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    I can't understand how they got the tape to stay on the ceiling without mud behind it. Maybe it was masking tape?
    – JimmyJames
    Commented Jun 11 at 18:08
  • If this is an external garage (especially with a flat asphalted roof), the excessive humidity may be the first sign that the external roof coating is failing. Mould will be the second. Only then actual rainwater coming through. If internal, check the ventilation.
    – nigel222
    Commented Jun 12 at 9:26
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It looks like only the joint tape is coming off.

It could be due to improperly mounting, or other reasons.

Anyway, replace the tape with perforated tape that will hold better.

the perforated tape is made from fiber not paper (it is stronger). The mud penetrates the holes and provides adhesion to the drywall. The paper tape needs two steps. First a mud layer then the tape then another mud layer. In you case the first layer is missing.

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    I believe mesh requires hot mud, though, so just be prepared.
    – Huesmann
    Commented Jun 11 at 11:55
  • I did not know mesh holds better than paper. Is that only in high humidity areas like garages, or everywhere? I'm new.
    – Adam
    Commented Jun 11 at 16:09
  • "Masking tape"?
    – isherwood
    Commented Jun 11 at 18:23
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    Mesh doesn't hold better unless the joint wasn't done well. Paper tape, properly applied, holds exactly as well as the mud behind it, just as mesh does.
    – isherwood
    Commented Jun 11 at 18:24
  • @Adam it holds better than paper because the mud penetrates the mesh and provides better bond. It is made out of fiber which is stronger than paper. It does not requires special mud.
    – Traveler
    Commented Jun 11 at 19:31
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There are multiple reasons this happens, in order of cause.

#1. No insulation above the drywall (If applicable)

#2. Garage is not heated, if not kept 50F or above this will happen.

This happens due to movement and temperature differentials. If this was caused by poor tape application, the interior of the house would be failing in the same manner. Perhaps a high glue joint compound like taping compound instead of all purpose may have made a difference, but it likely will have failed in a similar manner.

I really don't recommend mesh tape, it will fail unless installed with setting type compound. Properly installed Drywall tape has a slight tension after it dries and it is not as weak as on would think.

Sources:

In installing drywall as a pro, I had numerous situations where the garage wasn't insulated, and in the winter it would crack before I'd left the job. Other situations where the garage wasn't heated would always crack out in a few years, so I started telling customers that if it was important they needed to keep the garage a minimum temperature.

About mesh tape, I was called to fixed enough mesh tape + joint compound jobs to realize it wasn't a good way to tape. A drywall acquaintance of mine told me of a pro that finished a house (under pressure) without any tape, only hot mud. As of some years later, the house was reasonably crack free.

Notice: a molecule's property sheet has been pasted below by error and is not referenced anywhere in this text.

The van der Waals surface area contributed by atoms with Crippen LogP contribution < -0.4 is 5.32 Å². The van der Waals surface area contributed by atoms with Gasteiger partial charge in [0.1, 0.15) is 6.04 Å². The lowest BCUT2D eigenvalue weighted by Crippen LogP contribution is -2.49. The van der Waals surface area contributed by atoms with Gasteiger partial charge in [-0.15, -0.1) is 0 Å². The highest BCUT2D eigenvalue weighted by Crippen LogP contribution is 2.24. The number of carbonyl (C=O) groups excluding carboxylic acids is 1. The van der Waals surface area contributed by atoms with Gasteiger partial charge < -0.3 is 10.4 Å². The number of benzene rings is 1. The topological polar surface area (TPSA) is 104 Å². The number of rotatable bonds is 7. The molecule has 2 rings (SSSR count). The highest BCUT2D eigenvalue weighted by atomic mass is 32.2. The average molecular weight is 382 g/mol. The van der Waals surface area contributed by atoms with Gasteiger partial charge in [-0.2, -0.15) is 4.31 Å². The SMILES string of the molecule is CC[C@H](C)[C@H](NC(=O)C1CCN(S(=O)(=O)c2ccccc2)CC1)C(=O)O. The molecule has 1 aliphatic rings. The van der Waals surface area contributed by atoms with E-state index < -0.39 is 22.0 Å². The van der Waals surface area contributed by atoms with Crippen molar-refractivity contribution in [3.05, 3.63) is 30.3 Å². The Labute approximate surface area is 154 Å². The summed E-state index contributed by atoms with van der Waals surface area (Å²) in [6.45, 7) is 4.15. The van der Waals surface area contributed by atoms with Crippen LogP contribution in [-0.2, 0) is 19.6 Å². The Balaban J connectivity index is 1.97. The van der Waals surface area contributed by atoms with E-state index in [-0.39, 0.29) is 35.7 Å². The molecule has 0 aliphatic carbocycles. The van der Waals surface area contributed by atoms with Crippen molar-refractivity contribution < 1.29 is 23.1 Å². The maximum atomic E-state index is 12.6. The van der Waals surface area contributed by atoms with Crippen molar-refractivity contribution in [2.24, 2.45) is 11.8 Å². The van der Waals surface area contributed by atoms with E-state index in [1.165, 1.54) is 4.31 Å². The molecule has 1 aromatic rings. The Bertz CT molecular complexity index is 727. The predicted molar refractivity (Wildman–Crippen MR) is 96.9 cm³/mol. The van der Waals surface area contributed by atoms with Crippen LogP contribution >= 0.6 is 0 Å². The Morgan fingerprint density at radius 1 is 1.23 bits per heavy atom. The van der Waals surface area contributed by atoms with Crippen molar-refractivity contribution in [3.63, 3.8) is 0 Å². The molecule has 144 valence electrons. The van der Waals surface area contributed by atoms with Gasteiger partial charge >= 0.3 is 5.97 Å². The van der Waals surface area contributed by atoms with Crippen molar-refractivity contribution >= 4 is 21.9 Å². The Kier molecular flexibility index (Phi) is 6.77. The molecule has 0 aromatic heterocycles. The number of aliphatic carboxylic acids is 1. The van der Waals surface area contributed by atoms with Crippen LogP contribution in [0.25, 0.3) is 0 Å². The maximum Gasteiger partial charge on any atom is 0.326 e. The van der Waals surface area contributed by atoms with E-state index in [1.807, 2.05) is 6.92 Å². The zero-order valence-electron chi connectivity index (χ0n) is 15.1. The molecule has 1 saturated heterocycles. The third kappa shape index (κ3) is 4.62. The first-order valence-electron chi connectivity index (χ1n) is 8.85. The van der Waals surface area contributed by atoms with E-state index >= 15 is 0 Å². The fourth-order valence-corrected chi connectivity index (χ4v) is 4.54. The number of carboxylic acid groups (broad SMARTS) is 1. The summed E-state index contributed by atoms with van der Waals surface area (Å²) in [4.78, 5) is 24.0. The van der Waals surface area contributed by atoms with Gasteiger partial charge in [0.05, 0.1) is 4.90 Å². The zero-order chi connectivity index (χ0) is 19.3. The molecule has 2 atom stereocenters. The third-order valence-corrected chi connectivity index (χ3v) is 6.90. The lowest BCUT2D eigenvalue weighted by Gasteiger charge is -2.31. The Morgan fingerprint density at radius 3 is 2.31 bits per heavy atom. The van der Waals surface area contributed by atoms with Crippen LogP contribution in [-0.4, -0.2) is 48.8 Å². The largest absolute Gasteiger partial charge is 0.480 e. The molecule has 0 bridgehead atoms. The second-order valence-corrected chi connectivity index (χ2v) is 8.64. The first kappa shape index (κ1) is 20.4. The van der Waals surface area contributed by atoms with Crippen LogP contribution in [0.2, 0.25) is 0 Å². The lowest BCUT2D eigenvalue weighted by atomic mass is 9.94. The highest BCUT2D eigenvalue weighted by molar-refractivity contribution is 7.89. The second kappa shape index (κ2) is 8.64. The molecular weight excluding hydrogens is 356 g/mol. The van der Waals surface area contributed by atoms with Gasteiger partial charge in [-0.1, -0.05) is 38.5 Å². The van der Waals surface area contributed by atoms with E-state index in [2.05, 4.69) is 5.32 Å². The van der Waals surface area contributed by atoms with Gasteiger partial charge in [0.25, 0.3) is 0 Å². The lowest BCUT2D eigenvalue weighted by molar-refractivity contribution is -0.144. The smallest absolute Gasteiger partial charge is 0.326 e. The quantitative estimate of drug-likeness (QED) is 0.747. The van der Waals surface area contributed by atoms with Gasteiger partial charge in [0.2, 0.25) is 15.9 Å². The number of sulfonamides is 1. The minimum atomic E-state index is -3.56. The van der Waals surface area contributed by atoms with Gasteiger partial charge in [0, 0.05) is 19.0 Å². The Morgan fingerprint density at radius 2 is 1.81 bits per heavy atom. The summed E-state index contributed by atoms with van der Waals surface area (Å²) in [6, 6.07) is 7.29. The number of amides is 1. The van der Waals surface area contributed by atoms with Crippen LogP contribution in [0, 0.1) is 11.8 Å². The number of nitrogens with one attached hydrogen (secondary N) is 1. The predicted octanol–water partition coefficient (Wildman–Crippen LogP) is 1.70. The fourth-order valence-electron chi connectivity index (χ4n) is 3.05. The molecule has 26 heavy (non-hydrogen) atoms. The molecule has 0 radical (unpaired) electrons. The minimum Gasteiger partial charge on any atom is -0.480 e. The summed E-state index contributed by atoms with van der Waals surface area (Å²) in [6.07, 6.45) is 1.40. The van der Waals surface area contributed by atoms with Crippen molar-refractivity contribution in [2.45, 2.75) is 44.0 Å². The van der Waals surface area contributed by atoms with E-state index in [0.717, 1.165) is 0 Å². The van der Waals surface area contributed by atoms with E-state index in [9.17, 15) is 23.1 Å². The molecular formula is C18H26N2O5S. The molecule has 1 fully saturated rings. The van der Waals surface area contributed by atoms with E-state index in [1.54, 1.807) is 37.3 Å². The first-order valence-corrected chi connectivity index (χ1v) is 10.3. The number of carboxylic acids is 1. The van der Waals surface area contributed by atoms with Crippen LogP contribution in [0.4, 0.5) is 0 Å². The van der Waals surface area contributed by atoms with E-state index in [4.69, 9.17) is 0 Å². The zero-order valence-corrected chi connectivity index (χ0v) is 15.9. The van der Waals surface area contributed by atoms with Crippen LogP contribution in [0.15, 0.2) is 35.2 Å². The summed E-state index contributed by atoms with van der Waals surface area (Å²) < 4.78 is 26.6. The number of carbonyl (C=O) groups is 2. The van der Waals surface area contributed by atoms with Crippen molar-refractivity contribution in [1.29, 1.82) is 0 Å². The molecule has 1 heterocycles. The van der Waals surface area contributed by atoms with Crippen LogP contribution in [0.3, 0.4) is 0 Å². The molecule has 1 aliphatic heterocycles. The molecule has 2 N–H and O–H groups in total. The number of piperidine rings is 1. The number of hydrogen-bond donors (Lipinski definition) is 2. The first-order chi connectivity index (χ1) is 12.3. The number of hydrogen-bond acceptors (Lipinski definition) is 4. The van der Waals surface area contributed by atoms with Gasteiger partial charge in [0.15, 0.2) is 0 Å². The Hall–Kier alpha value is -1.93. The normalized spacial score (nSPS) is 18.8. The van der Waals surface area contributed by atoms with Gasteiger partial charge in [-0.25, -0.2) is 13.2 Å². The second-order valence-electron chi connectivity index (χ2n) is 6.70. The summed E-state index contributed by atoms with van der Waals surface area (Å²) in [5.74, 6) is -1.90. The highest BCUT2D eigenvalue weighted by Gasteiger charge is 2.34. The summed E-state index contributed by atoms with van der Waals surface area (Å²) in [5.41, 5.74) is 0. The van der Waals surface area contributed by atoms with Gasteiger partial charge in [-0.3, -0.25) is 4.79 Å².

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  • USG used to have a page comparing paper tape and mesh tape, and they specifically stated that mesh tape was a weaker joint unless hot mud (setting compound) was used - unfortunately that page has gone to the great 404 in the sky, or been relocated somewhere I can't find it. They had test results showing that with drying type compound, paper tape was a stronger joint.
    – Ecnerwal
    Commented Jun 11 at 23:12
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    @Ecnerwal. Is this the info you referenced? usg.com/content/dam/USG_Marketing_Communications/united_states/…
    – Mark
    Commented Jun 12 at 19:16
  • @Mark yes, that's it, or a close relative anyway!
    – Ecnerwal
    Commented Jun 12 at 19:42
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I'll chime in. There's a lot of wisdom and experience on display here, but I have my own theory. Some observations, to start:

  • The tape job may have been done properly. I see more than just the tape letting go, which counters the argument that the tape was (somehow) put up without mud behind it.

  • I don't see evidence of paint or anything on the drywall that would've prevented a good bond by the joint compound.

  • I don't see evidence of moisture, nor does this look like what I'd expect to see if moisture was the cause.

Therefore, I think the wrong product was used in the original finish job. I have no idea what that might have been, but spackle is a good suspect. Could also have been plaster, though that probably would've worked fine. The long and short of it is that whatever it is did not bond to the drywall wrapper properly.

Pull it all down. Scrape away anything that's loose or soft. Re-tape with quality joint compound and your choice of tape. I don't think it matters whether you use paper or mesh here. Scrape away some of the texture and just feather it out over 12-16" on each side of the joint. That's what a pro would do.